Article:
Practical Advice for Making Time to Workout

Where there’s a will, there is most definitely a way. No matter what your job, you can always carve out a little slice of time for yourself to exercise. Planning your workout ahead of time, no matter how short or long it may be, is half the battle of actually doing it. Leaving a workout up to chance allows excuses to creep in—“I’m too tired,” “I should really do X, Y, or Z instead”—while mapping it out dedicates a specific space and time to YOU, which is just as important for your long-term health and success as nearly anything else you could be doing then anyways.

Plan out your week in advance. Take 10 minutes whenever you have it, but preferably on the Sunday before the work week starts, to map out your workouts. Take a piece of printer paper, a page in a journal, or whatever you’ve got, and draw yourself a chart with a box for every day of the week. Know that this Thursday is going to be especially busy? This lets you work around that—move your longer workout to a different day. Commit to any fitness classes you want to attend before or after work, or write down which days you’ll head to the gym, track, studio, or trail. Be sure you’ve got a little variety in the intensity of your routine—i.e. don’t schedule your two longest runs of the week on back-to-back days. Have a rest day or active recovery day which includes easy cross-training. Put your weekly schedule in a special place where you can find it and see it.

Find what you love and mix it up! Be sure your workout is something you actually enjoy! Find an activity you truly love, whether this is a Zumba class, lifting weights on your own, or going for a walk during the lunch break. Also be sure to give each activity a chance! (Everyone out there who says they hate running has not run consistently for a long enough period of time—or they need orthotics or better running shoes!) Variety can prevent your routine from ever being monotonous, as can having a friend accompany you to the gym. Figure out what works for you—whether this is a balance of fitness classes and nature trails, a room full of fellow exercisers on spin bikes, or being peacefully alone on the track after a long day of work.

Make the most of your time. When constructing your weekly workouts, know when you’ll have bigger and smaller chunks of time available and make the most of these accordingly. Plan bigger workouts when you have more time, or plan on tacking on bonus core work on the day you know you don’t have to be home from the gym by a specific time. Alternatively, on your busier days, do what you need to do to still get a workout in—sometimes this might just be 15 minutes of yoga right when you wake up. Make your workouts a reward within your week. For example, if you know you especially dread Monday mornings, plan a Monday workout that you’ll really enjoy. If you are working with a somewhat unpredictable schedule, have a set of workouts from which to draw during the week—come up with a bodyweight or medicine ball circuit to do in your living room. Figure out what the limitations or strengths of your particular schedule are, and find a way to work around or with them.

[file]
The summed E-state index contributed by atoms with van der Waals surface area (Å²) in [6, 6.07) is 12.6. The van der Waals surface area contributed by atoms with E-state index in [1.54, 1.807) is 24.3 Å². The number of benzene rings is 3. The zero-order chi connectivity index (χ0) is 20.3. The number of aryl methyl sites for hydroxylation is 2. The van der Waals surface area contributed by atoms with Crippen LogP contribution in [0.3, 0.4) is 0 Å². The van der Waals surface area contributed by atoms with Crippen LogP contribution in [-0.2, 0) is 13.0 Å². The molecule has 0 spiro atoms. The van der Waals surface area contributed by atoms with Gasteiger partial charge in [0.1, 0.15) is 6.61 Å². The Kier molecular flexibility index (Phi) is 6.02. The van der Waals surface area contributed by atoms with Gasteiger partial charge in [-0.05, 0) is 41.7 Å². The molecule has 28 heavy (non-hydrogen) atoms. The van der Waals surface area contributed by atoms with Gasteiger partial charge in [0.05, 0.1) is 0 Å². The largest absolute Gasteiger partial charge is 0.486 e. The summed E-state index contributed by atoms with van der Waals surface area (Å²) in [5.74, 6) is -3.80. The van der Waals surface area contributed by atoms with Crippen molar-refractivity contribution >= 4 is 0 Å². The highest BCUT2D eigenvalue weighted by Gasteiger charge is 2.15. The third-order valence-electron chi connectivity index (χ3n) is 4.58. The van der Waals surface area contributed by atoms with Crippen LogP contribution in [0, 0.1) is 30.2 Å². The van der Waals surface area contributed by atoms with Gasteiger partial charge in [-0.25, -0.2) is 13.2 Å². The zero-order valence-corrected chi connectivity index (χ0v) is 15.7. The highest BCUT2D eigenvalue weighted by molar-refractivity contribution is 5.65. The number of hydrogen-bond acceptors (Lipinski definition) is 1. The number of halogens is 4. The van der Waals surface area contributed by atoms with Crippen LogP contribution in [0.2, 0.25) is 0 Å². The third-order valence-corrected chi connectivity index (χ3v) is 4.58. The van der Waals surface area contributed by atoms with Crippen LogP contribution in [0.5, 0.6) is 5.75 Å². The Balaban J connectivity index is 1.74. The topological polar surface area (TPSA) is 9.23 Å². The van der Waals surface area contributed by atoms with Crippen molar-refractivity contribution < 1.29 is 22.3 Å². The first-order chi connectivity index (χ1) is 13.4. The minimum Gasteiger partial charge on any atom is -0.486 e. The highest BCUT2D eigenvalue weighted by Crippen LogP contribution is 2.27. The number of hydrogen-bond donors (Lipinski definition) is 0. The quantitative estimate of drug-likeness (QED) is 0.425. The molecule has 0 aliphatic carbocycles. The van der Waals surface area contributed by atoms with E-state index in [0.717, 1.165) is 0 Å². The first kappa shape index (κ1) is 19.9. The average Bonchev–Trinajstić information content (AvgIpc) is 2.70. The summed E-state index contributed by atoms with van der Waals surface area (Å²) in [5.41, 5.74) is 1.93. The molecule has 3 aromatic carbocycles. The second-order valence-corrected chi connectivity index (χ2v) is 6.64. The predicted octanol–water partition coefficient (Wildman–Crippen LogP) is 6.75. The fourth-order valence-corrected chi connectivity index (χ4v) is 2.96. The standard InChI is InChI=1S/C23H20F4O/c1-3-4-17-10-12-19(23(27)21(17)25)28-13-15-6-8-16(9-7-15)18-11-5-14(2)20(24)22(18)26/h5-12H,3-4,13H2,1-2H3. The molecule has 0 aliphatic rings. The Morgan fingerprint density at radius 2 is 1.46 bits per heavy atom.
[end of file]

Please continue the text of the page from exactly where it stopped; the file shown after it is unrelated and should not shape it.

Have a goal in mind. Know why you’re working out, whether you just want to lead a healthier lifestyle or are training for a specific half marathon in April. You don’t necessarily have to write this down, but know within your heart what you’re training towards.

Log your workouts. A training log can be a really satisfying tool! I love writing down my workouts—it almost feels like the act of writing them down is part of actually doing them, or makes them real. It is also very enjoyable to look back on a month’s worth (or more!) of workouts to see what you’ve accomplished! Make this fun. Use some cool pens or markers, and include as little or as much detail as you want. Buy a nice journal that you find writing in pleasant!

Life is too short to waste time! Plan your workouts so they can make you happier and healthier and enhance (and probably lengthen) your life. With a mindful and creative approach to your individual schedule, you may find that your jam-packed weeks actually allow for a good bit of exercise. Along the way, you may also find your newly planned workouts give you more energy and zest to handle the rest of your crazy non-workout day too.